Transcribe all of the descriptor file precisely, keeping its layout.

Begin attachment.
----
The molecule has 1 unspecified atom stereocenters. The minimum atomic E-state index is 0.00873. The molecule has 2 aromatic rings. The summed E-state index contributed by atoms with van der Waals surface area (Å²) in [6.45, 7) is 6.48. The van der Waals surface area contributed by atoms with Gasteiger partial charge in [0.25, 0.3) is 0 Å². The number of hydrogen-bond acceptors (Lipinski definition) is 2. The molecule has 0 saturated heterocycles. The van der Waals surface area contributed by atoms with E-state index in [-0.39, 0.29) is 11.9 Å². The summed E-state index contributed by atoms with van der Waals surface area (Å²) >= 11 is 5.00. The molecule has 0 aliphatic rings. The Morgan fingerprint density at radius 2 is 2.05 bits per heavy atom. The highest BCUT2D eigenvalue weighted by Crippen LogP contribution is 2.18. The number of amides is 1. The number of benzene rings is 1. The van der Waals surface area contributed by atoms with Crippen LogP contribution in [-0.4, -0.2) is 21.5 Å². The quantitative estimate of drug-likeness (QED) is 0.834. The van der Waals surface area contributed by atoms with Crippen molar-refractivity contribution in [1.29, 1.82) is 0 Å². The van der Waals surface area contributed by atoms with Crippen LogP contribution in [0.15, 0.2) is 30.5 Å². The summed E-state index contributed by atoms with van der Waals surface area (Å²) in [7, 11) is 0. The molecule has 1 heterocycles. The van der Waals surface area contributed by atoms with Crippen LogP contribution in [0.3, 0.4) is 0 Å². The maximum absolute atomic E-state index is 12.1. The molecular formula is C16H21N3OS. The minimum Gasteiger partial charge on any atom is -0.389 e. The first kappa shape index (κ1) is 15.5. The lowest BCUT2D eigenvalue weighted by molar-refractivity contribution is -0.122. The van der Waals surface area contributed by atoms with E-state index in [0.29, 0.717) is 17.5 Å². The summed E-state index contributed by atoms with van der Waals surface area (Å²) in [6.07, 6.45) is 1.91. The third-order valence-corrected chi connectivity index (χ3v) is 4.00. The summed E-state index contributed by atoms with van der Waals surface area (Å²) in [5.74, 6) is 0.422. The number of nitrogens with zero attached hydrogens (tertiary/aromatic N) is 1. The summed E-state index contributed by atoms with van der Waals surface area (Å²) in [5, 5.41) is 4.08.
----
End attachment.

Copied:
The molecule has 1 unspecified atom stereocenters. The minimum atomic E-state index is 0.00873. The molecule has 2 aromatic rings. The summed E-state index contributed by atoms with van der Waals surface area (Å²) in [6.45, 7) is 6.48. The van der Waals surface area contributed by atoms with Gasteiger partial charge in [0.25, 0.3) is 0 Å². The number of hydrogen-bond acceptors (Lipinski definition) is 2. The molecule has 0 saturated heterocycles. The van der Waals surface area contributed by atoms with E-state index in [-0.39, 0.29) is 11.9 Å². The summed E-state index contributed by atoms with van der Waals surface area (Å²) >= 11 is 5.00. The molecule has 0 aliphatic rings. The Morgan fingerprint density at radius 2 is 2.05 bits per heavy atom. The highest BCUT2D eigenvalue weighted by Crippen LogP contribution is 2.18. The number of amides is 1. The number of benzene rings is 1. The van der Waals surface area contributed by atoms with Crippen LogP contribution in [-0.4, -0.2) is 21.5 Å². The quantitative estimate of drug-likeness (QED) is 0.834. The van der Waals surface area contributed by atoms with Crippen molar-refractivity contribution in [1.29, 1.82) is 0 Å². The van der Waals surface area contributed by atoms with Crippen LogP contribution in [0.15, 0.2) is 30.5 Å². The summed E-state index contributed by atoms with van der Waals surface area (Å²) in [7, 11) is 0. The molecule has 1 heterocycles. The van der Waals surface area contributed by atoms with Crippen LogP contribution in [0.3, 0.4) is 0 Å². The maximum absolute atomic E-state index is 12.1. The molecular formula is C16H21N3OS. The minimum Gasteiger partial charge on any atom is -0.389 e. The first kappa shape index (κ1) is 15.5. The lowest BCUT2D eigenvalue weighted by molar-refractivity contribution is -0.122. The van der Waals surface area contributed by atoms with E-state index in [0.29, 0.717) is 17.5 Å². The summed E-state index contributed by atoms with van der Waals surface area (Å²) in [6.07, 6.45) is 1.91. The third-order valence-corrected chi connectivity index (χ3v) is 4.00. The summed E-state index contributed by atoms with van der Waals surface area (Å²) in [5.74, 6) is 0.422. The number of nitrogens with zero attached hydrogens (tertiary/aromatic N) is 1. The summed E-state index contributed by atoms with van der Waals surface area (Å²) in [5, 5.41) is 4.08.